More new homes needed to meet Jacksonville growth demand.
Top national homebuilding leaders contend the political and financial climate suggests continued economic recovery through 2019.
That looks even brighter for Jacksonville.
Robert Dietz, chief economist of the National Association of Home Builders, said the Jacksonville region is among the healthiest in the nation for home sales, construction and pricing.
Dietz and James Tobin III, the builders’ chief lobbyist, spoke this month to members of the Northeast Florida Builders Association.
They spoke separately and then together on a panel discussion moderated by JAXUSA Partnership Senior Vice President of Strategy & Business Development Cathy Chambers.
Their presentation at the Prime Osborn Convention Center preceded the Builders and Remodelers Showcase on March 8.
The topic was homebuilding profitability and the impact of politics.
“Things are really positive for homebuilders going forward,” Dietz said.
That optimism doesn’t come without some obstacles.
Historically low unemployment, flight from high-tax states and population growth in Northeast Florida will exacerbate the area’s tight housing supply, while rising materials costs and unmet demand will continue to adversely affect affordability, Dietz and Tobin said.
Available labor also is a concern.
But hope is on the horizon.
Tax reform is expected to bring more workers to the market who had given up looking for employment. Those workers may be older, though, as the bulk of those who abandoned the job market during the Great Recession were baby boomers.
“The tax reform bill should boost labor supply,” said Dietz.
“We have a labor shortage right now, but we think for the next 10 years, if these rules remain in place, we could be looking at an additional million workers just with the tax cuts,” he said.
On the reverse side, tax reform appears to be heating up the economy, which will mean higher interest rates as a hedge against inflation.
As companies take advantage of the growth cycle and new businesses are created, competition for workers will intensify, resulting in higher labor costs.
Dietz said the unemployment rate is low, but the job-openings rate keeps rising.
“There are lots of unfilled open jobs and it’s harder to recruit those workers. Businesses compete and push wages up. The Federal Reserve sees that as inflation and that will cause them to raise interest rates faster,” he said.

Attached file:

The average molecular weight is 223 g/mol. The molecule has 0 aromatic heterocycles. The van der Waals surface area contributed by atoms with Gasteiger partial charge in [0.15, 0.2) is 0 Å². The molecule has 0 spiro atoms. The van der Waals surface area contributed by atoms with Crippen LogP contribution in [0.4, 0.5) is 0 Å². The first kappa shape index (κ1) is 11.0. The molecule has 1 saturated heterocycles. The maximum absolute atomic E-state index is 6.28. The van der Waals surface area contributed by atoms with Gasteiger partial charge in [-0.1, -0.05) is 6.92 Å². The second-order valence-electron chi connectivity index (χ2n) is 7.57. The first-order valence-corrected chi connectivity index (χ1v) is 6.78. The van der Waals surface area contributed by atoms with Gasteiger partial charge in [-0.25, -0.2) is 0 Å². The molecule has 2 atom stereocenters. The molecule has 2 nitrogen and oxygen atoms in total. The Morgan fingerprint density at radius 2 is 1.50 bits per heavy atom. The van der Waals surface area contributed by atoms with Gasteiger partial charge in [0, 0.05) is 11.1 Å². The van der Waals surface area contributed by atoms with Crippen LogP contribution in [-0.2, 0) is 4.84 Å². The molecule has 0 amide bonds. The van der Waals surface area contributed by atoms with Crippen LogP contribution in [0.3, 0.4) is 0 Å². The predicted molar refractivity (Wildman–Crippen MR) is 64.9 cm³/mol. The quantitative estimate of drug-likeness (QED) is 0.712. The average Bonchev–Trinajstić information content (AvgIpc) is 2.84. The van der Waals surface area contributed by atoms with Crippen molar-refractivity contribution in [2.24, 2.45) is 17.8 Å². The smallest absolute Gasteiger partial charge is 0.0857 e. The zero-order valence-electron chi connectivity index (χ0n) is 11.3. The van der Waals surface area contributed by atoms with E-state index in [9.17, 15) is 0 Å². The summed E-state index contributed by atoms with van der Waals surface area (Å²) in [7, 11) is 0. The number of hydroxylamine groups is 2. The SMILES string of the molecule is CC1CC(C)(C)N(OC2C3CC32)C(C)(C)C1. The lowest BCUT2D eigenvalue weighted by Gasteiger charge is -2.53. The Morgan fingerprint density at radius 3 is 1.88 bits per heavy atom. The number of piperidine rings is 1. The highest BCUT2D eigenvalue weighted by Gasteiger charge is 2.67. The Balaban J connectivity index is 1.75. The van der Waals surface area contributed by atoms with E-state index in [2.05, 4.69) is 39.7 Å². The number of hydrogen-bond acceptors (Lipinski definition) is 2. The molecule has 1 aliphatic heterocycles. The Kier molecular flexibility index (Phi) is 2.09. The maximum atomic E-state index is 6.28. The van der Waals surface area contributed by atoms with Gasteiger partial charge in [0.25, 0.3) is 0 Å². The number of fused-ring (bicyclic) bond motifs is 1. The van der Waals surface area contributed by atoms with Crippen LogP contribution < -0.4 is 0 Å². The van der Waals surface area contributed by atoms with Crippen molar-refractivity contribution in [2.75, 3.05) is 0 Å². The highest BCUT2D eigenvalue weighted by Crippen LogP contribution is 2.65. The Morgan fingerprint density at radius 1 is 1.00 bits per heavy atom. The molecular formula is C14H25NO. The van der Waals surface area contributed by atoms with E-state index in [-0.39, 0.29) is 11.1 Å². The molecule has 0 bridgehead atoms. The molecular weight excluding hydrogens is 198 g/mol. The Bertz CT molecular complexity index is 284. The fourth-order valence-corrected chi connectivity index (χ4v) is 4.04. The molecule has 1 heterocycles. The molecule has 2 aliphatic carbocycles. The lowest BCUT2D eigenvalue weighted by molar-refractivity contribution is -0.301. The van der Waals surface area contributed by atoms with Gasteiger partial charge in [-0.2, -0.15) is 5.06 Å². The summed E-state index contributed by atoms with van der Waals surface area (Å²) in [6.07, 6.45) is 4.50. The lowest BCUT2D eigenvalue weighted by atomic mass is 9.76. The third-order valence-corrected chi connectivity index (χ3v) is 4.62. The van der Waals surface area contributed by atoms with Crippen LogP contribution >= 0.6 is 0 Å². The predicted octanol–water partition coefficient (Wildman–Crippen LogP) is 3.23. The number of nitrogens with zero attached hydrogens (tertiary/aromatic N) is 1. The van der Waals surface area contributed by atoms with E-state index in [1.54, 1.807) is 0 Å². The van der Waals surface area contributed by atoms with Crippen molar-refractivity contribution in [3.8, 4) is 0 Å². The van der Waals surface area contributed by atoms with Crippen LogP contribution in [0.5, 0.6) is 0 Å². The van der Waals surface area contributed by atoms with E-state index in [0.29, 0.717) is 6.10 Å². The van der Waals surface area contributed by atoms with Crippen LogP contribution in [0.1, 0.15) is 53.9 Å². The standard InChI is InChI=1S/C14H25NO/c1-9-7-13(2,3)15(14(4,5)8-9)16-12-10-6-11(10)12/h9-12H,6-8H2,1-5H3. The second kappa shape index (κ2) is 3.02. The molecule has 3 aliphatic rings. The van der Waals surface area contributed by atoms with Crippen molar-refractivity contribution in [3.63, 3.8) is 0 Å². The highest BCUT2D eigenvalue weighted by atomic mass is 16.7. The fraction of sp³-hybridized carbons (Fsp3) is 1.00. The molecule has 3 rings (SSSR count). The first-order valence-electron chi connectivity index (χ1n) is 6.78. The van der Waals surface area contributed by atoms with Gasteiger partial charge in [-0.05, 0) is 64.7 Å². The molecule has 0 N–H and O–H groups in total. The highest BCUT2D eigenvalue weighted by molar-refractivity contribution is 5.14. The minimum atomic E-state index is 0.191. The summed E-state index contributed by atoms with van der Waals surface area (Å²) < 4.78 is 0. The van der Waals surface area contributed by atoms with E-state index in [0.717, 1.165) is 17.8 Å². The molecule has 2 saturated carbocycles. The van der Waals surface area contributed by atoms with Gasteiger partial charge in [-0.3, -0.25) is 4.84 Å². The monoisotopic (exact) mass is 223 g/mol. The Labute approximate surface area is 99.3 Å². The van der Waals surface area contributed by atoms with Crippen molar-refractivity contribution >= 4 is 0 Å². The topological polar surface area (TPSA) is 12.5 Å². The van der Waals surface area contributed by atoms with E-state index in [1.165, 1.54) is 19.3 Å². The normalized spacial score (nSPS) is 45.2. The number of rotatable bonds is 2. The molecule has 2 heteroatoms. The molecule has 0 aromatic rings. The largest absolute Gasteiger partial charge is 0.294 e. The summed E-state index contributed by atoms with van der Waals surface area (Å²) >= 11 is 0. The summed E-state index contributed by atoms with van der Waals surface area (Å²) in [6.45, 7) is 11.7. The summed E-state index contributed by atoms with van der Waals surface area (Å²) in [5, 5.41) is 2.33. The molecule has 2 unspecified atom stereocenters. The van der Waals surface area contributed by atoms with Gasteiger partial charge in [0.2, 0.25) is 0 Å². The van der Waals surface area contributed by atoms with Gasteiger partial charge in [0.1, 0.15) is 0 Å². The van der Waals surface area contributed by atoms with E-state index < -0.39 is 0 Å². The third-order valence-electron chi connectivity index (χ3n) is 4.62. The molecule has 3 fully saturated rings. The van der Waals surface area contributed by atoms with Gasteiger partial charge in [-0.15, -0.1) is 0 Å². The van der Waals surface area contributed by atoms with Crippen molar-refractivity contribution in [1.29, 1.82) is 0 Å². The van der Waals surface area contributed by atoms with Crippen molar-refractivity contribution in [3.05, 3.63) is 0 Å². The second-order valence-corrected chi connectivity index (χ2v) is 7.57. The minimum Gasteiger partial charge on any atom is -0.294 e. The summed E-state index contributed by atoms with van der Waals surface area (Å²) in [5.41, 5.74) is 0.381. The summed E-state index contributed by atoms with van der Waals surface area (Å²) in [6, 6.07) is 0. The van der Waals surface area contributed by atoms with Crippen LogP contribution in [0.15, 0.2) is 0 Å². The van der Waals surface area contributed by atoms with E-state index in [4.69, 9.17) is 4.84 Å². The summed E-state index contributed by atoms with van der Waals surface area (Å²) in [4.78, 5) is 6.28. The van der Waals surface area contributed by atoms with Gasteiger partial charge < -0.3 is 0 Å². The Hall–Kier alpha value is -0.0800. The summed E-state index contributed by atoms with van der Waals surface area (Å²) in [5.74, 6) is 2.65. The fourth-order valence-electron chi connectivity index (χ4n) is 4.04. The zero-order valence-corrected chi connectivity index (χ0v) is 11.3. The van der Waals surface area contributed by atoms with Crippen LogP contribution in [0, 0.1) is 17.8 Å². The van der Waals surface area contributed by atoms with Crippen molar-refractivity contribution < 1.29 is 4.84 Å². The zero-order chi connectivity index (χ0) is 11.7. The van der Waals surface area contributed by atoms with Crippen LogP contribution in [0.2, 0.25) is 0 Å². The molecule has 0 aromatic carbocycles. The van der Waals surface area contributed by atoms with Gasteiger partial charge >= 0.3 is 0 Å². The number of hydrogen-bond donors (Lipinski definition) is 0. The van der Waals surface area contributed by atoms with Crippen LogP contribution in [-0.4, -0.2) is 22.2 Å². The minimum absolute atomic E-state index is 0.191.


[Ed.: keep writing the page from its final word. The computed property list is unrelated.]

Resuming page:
The gap often is filled by immigrants, Tobin said, and the debate in Washington over immigration policy keeps some industries understaffed, particularly construction.
“Twenty-three to 25 percent of the construction industry is immigrant labor,” Tobin said.
“This is still a hot button on Capitol Hill, but we want to see immigration reform and see legal immigration fill that 25 percent delta for full employment. As an industry, while not divided, it’s a different conversation we need to have,” he said.
The Jacksonville area continues to buck population trends in other metropolitan areas, specifically in states such as New York, New Jersey and California, they said.
But with migration from those states to Florida and Jacksonville in pursuit of a lower cost of living and higher quality of life, the housing challenges intensify.
Dietz said Jacksonville’s population has increased at three times the national average.
“Prices are going up because you don’t have enough inventory. You need to build more, yet affordability is a big challenge,” he said.
That challenge is common in growth areas in the South and Southwest.
“We’ve had a decline in housing affordability,” said Dietz. “We’ve had home prices growing faster than income growth.
“Why? Not enough inventory,” he said. “Scarcity has boosted home prices.”
Dietz said there’s a solution to deliver to Capitol Hill.
“If you want to help (homebuilders) fight inflation, build more housing. Why aren’t we building enough houses? Not enough workers, not enough lots, not enough lending for builders, regulatory hurdles and rising materials costs,” he said.
As the Federal Reserve continues its attempt to keep its thumb on inflation, Dietz said he expects interest rates on a conventional 30-year mortgage to slowly climb into the low 5 percent range by the end of 2019.
“I don’t think housing demand will shrink until the mortgage rate is around 6 percent,” said Dietz. “The challenge then to getting buyers into the market is saving for the down payment.”
An additional challenge to bringing in more sidelined workers into the labor force, Dietz said, is the age of those workers.
The largest group that has opted out comprises those 55 and older, the baby boomer generation.
Generation X, which followed, is smaller in number as well as with the number of those disenfranchised from employment.
And millennials, Dietz said, often are mischaracterized.
Unlike the stereotypical traits assigned to that generation, Dietz said millennials are ambitious and, as they age, will seek more of the traditional values of their predecessors. The question is, will the housing market be ready for them.
“We think the market is really going to swing toward home ownership, and that’s where we see the homeowner rate stabilizing,” Dietz said.
He said it will be trend growth, “but we are well below what we think the market could absorb if we had the workers and the land.”
Dietz said that as millennials age, the demand will rise for single-family housing.
“So that means we need to build some houses in the next several years,” he said.